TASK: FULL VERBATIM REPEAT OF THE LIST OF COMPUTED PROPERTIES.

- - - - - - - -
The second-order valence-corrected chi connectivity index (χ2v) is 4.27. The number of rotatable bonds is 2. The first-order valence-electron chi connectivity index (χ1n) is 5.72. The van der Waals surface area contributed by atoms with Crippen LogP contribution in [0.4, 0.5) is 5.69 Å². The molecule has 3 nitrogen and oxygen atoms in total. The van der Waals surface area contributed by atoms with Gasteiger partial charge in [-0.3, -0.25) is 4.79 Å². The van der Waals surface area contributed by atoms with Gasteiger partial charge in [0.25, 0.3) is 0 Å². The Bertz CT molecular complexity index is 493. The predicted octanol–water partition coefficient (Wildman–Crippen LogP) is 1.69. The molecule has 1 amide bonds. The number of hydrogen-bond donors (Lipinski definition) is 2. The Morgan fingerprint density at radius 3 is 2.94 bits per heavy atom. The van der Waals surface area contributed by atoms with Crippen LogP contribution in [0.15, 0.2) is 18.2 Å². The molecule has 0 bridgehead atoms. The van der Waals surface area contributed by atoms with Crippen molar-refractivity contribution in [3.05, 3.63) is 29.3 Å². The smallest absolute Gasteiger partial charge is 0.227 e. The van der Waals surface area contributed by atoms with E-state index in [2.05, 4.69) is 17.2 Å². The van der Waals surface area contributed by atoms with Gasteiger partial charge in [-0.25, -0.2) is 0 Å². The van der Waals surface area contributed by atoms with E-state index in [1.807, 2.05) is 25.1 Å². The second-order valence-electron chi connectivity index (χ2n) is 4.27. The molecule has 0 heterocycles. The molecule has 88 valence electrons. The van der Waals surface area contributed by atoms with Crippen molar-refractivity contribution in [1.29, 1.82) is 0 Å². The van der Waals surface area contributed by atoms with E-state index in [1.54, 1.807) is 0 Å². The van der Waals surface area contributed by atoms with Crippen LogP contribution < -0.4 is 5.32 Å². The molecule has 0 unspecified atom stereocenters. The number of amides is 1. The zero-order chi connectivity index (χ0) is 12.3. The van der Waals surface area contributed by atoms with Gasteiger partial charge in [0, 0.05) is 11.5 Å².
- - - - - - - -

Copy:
The second-order valence-corrected chi connectivity index (χ2v) is 4.27. The number of rotatable bonds is 2. The first-order valence-electron chi connectivity index (χ1n) is 5.72. The van der Waals surface area contributed by atoms with Crippen LogP contribution in [0.4, 0.5) is 5.69 Å². The molecule has 3 nitrogen and oxygen atoms in total. The van der Waals surface area contributed by atoms with Gasteiger partial charge in [-0.3, -0.25) is 4.79 Å². The van der Waals surface area contributed by atoms with Gasteiger partial charge in [0.25, 0.3) is 0 Å². The Bertz CT molecular complexity index is 493. The predicted octanol–water partition coefficient (Wildman–Crippen LogP) is 1.69. The molecule has 1 amide bonds. The number of hydrogen-bond donors (Lipinski definition) is 2. The Morgan fingerprint density at radius 3 is 2.94 bits per heavy atom. The van der Waals surface area contributed by atoms with Crippen LogP contribution in [0.15, 0.2) is 18.2 Å². The molecule has 0 bridgehead atoms. The van der Waals surface area contributed by atoms with Crippen molar-refractivity contribution in [3.05, 3.63) is 29.3 Å². The smallest absolute Gasteiger partial charge is 0.227 e. The van der Waals surface area contributed by atoms with E-state index in [2.05, 4.69) is 17.2 Å². The van der Waals surface area contributed by atoms with Gasteiger partial charge in [-0.25, -0.2) is 0 Å². The van der Waals surface area contributed by atoms with E-state index in [1.807, 2.05) is 25.1 Å². The second-order valence-electron chi connectivity index (χ2n) is 4.27. The molecule has 0 heterocycles. The molecule has 88 valence electrons. The van der Waals surface area contributed by atoms with Crippen molar-refractivity contribution in [1.29, 1.82) is 0 Å². The van der Waals surface area contributed by atoms with E-state index in [1.54, 1.807) is 0 Å². The van der Waals surface area contributed by atoms with Crippen LogP contribution < -0.4 is 5.32 Å². The molecule has 0 unspecified atom stereocenters. The number of amides is 1. The zero-order chi connectivity index (χ0) is 12.3. The van der Waals surface area contributed by atoms with Gasteiger partial charge in [0, 0.05) is 11.5 Å².